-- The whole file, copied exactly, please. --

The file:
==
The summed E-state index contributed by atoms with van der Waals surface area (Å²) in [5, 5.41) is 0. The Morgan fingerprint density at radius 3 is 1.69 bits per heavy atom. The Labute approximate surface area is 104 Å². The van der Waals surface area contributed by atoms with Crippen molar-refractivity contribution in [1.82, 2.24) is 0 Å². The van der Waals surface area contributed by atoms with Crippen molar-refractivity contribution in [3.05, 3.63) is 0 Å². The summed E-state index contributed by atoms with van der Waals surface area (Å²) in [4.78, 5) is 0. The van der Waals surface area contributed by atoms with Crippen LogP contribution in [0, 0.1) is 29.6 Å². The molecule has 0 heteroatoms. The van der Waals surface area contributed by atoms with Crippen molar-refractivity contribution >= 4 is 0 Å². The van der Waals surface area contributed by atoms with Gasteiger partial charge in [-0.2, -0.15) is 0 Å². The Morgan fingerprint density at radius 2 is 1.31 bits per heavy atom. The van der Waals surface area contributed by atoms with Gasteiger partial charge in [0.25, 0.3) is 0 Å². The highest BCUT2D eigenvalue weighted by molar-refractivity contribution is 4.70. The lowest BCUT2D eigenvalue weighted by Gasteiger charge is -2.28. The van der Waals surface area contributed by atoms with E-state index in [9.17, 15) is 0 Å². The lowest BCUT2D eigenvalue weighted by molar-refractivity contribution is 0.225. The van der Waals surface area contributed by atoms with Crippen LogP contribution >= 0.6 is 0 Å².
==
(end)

The summed E-state index contributed by atoms with van der Waals surface area (Å²) in [5, 5.41) is 0. The Morgan fingerprint density at radius 3 is 1.69 bits per heavy atom. The Labute approximate surface area is 104 Å². The van der Waals surface area contributed by atoms with Crippen molar-refractivity contribution in [1.82, 2.24) is 0 Å². The van der Waals surface area contributed by atoms with Crippen molar-refractivity contribution in [3.05, 3.63) is 0 Å². The summed E-state index contributed by atoms with van der Waals surface area (Å²) in [4.78, 5) is 0. The van der Waals surface area contributed by atoms with Crippen LogP contribution in [0, 0.1) is 29.6 Å². The molecule has 0 heteroatoms. The van der Waals surface area contributed by atoms with Crippen molar-refractivity contribution >= 4 is 0 Å². The van der Waals surface area contributed by atoms with Gasteiger partial charge in [-0.2, -0.15) is 0 Å². The Morgan fingerprint density at radius 2 is 1.31 bits per heavy atom. The van der Waals surface area contributed by atoms with Gasteiger partial charge in [0.25, 0.3) is 0 Å². The highest BCUT2D eigenvalue weighted by molar-refractivity contribution is 4.70. The lowest BCUT2D eigenvalue weighted by Gasteiger charge is -2.28. The van der Waals surface area contributed by atoms with E-state index in [9.17, 15) is 0 Å². The lowest BCUT2D eigenvalue weighted by molar-refractivity contribution is 0.225. The van der Waals surface area contributed by atoms with Crippen LogP contribution >= 0.6 is 0 Å².